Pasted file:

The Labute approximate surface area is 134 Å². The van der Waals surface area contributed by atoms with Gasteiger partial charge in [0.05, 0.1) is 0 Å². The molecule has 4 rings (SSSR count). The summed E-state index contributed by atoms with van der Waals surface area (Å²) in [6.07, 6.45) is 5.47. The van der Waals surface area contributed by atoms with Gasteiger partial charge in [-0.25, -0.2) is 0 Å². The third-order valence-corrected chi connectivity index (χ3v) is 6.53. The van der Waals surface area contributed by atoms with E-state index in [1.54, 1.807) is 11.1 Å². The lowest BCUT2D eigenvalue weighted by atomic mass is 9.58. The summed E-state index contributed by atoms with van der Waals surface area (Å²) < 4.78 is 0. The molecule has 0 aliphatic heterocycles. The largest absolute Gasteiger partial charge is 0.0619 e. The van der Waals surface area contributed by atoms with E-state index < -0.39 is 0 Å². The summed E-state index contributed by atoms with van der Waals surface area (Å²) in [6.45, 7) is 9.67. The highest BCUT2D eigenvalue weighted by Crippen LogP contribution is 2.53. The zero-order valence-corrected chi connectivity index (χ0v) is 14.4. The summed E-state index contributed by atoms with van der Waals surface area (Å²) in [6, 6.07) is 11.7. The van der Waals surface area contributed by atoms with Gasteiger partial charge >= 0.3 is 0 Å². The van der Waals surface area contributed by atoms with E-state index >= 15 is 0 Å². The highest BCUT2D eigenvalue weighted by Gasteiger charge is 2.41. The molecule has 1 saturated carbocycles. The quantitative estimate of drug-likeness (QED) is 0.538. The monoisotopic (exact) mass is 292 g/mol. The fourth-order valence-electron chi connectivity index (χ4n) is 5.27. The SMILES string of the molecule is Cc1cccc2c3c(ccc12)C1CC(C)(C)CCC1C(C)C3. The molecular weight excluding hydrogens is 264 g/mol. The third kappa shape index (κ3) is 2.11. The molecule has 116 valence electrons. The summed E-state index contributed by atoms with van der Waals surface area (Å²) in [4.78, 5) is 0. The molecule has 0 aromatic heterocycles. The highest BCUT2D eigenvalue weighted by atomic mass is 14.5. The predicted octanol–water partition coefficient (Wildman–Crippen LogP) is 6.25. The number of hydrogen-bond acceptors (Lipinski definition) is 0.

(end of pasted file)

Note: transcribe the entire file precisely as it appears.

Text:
The Labute approximate surface area is 134 Å². The van der Waals surface area contributed by atoms with Gasteiger partial charge in [0.05, 0.1) is 0 Å². The molecule has 4 rings (SSSR count). The summed E-state index contributed by atoms with van der Waals surface area (Å²) in [6.07, 6.45) is 5.47. The van der Waals surface area contributed by atoms with Gasteiger partial charge in [-0.25, -0.2) is 0 Å². The third-order valence-corrected chi connectivity index (χ3v) is 6.53. The van der Waals surface area contributed by atoms with E-state index in [1.54, 1.807) is 11.1 Å². The lowest BCUT2D eigenvalue weighted by atomic mass is 9.58. The summed E-state index contributed by atoms with van der Waals surface area (Å²) < 4.78 is 0. The molecule has 0 aliphatic heterocycles. The largest absolute Gasteiger partial charge is 0.0619 e. The van der Waals surface area contributed by atoms with E-state index < -0.39 is 0 Å². The summed E-state index contributed by atoms with van der Waals surface area (Å²) in [6.45, 7) is 9.67. The highest BCUT2D eigenvalue weighted by Crippen LogP contribution is 2.53. The zero-order valence-corrected chi connectivity index (χ0v) is 14.4. The summed E-state index contributed by atoms with van der Waals surface area (Å²) in [6, 6.07) is 11.7. The van der Waals surface area contributed by atoms with Gasteiger partial charge >= 0.3 is 0 Å². The van der Waals surface area contributed by atoms with E-state index >= 15 is 0 Å². The highest BCUT2D eigenvalue weighted by Gasteiger charge is 2.41. The molecule has 1 saturated carbocycles. The quantitative estimate of drug-likeness (QED) is 0.538. The monoisotopic (exact) mass is 292 g/mol. The fourth-order valence-electron chi connectivity index (χ4n) is 5.27. The SMILES string of the molecule is Cc1cccc2c3c(ccc12)C1CC(C)(C)CCC1C(C)C3. The molecular weight excluding hydrogens is 264 g/mol. The third kappa shape index (κ3) is 2.11. The molecule has 116 valence electrons. The summed E-state index contributed by atoms with van der Waals surface area (Å²) in [4.78, 5) is 0. The molecule has 0 aromatic heterocycles. The highest BCUT2D eigenvalue weighted by atomic mass is 14.5. The predicted octanol–water partition coefficient (Wildman–Crippen LogP) is 6.25. The number of hydrogen-bond acceptors (Lipinski definition) is 0.